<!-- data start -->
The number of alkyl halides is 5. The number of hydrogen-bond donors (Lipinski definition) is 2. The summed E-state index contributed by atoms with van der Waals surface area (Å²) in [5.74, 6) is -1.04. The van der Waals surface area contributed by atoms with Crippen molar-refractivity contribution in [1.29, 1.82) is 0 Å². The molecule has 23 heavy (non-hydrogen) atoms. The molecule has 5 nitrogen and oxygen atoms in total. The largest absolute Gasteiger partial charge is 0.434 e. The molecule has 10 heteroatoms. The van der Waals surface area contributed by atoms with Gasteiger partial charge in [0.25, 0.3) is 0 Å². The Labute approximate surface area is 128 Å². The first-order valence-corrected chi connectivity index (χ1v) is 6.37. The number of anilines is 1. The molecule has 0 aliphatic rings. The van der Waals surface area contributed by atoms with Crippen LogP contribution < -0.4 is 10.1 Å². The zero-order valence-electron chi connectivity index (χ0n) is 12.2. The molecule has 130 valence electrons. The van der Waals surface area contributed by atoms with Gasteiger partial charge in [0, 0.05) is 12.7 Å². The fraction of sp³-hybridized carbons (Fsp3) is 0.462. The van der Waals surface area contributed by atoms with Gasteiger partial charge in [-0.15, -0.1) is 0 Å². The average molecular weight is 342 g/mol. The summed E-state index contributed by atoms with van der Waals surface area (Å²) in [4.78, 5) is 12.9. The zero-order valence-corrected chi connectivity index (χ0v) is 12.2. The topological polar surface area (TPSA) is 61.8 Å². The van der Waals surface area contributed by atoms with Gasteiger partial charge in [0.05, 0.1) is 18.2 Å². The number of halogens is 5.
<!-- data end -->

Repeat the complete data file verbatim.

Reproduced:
The number of alkyl halides is 5. The number of hydrogen-bond donors (Lipinski definition) is 2. The summed E-state index contributed by atoms with van der Waals surface area (Å²) in [5.74, 6) is -1.04. The van der Waals surface area contributed by atoms with Crippen molar-refractivity contribution in [1.29, 1.82) is 0 Å². The molecule has 23 heavy (non-hydrogen) atoms. The molecule has 5 nitrogen and oxygen atoms in total. The largest absolute Gasteiger partial charge is 0.434 e. The molecule has 10 heteroatoms. The van der Waals surface area contributed by atoms with Gasteiger partial charge in [0.25, 0.3) is 0 Å². The Labute approximate surface area is 128 Å². The first-order valence-corrected chi connectivity index (χ1v) is 6.37. The number of anilines is 1. The molecule has 0 aliphatic rings. The van der Waals surface area contributed by atoms with Crippen LogP contribution < -0.4 is 10.1 Å². The zero-order valence-electron chi connectivity index (χ0n) is 12.2. The molecule has 130 valence electrons. The van der Waals surface area contributed by atoms with Gasteiger partial charge in [0, 0.05) is 12.7 Å². The fraction of sp³-hybridized carbons (Fsp3) is 0.462. The van der Waals surface area contributed by atoms with Gasteiger partial charge in [-0.15, -0.1) is 0 Å². The average molecular weight is 342 g/mol. The summed E-state index contributed by atoms with van der Waals surface area (Å²) in [4.78, 5) is 12.9. The zero-order valence-corrected chi connectivity index (χ0v) is 12.2. The topological polar surface area (TPSA) is 61.8 Å². The van der Waals surface area contributed by atoms with Gasteiger partial charge in [0.05, 0.1) is 18.2 Å². The number of halogens is 5.